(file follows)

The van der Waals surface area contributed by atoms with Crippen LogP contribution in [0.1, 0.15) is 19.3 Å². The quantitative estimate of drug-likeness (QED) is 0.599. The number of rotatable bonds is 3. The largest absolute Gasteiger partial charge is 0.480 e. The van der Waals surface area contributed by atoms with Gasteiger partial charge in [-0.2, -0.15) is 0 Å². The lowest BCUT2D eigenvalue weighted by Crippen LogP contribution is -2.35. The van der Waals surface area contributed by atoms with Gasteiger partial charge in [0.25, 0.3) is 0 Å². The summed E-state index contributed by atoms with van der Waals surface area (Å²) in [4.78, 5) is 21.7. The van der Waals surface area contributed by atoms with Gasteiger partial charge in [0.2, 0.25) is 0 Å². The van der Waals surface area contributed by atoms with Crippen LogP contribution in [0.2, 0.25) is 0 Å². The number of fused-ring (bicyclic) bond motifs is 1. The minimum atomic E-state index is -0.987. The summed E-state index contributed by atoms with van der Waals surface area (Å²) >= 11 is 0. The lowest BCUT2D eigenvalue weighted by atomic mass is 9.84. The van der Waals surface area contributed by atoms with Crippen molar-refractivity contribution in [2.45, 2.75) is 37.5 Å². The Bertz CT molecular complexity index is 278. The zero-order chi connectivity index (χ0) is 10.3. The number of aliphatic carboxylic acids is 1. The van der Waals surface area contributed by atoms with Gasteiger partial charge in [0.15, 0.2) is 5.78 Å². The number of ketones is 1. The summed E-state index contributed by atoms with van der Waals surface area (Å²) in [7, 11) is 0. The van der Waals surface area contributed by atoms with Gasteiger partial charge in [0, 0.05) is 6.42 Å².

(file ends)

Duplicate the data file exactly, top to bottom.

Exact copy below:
The van der Waals surface area contributed by atoms with Crippen LogP contribution in [0.1, 0.15) is 19.3 Å². The quantitative estimate of drug-likeness (QED) is 0.599. The number of rotatable bonds is 3. The largest absolute Gasteiger partial charge is 0.480 e. The van der Waals surface area contributed by atoms with Gasteiger partial charge in [-0.2, -0.15) is 0 Å². The lowest BCUT2D eigenvalue weighted by Crippen LogP contribution is -2.35. The van der Waals surface area contributed by atoms with Gasteiger partial charge in [0.25, 0.3) is 0 Å². The summed E-state index contributed by atoms with van der Waals surface area (Å²) in [4.78, 5) is 21.7. The van der Waals surface area contributed by atoms with Gasteiger partial charge in [0.2, 0.25) is 0 Å². The van der Waals surface area contributed by atoms with Crippen LogP contribution in [0.2, 0.25) is 0 Å². The number of fused-ring (bicyclic) bond motifs is 1. The minimum atomic E-state index is -0.987. The summed E-state index contributed by atoms with van der Waals surface area (Å²) >= 11 is 0. The lowest BCUT2D eigenvalue weighted by atomic mass is 9.84. The van der Waals surface area contributed by atoms with Crippen molar-refractivity contribution in [2.45, 2.75) is 37.5 Å². The Bertz CT molecular complexity index is 278. The zero-order chi connectivity index (χ0) is 10.3. The number of aliphatic carboxylic acids is 1. The van der Waals surface area contributed by atoms with Gasteiger partial charge in [0.15, 0.2) is 5.78 Å². The number of ketones is 1. The summed E-state index contributed by atoms with van der Waals surface area (Å²) in [7, 11) is 0. The van der Waals surface area contributed by atoms with Gasteiger partial charge in [0, 0.05) is 6.42 Å².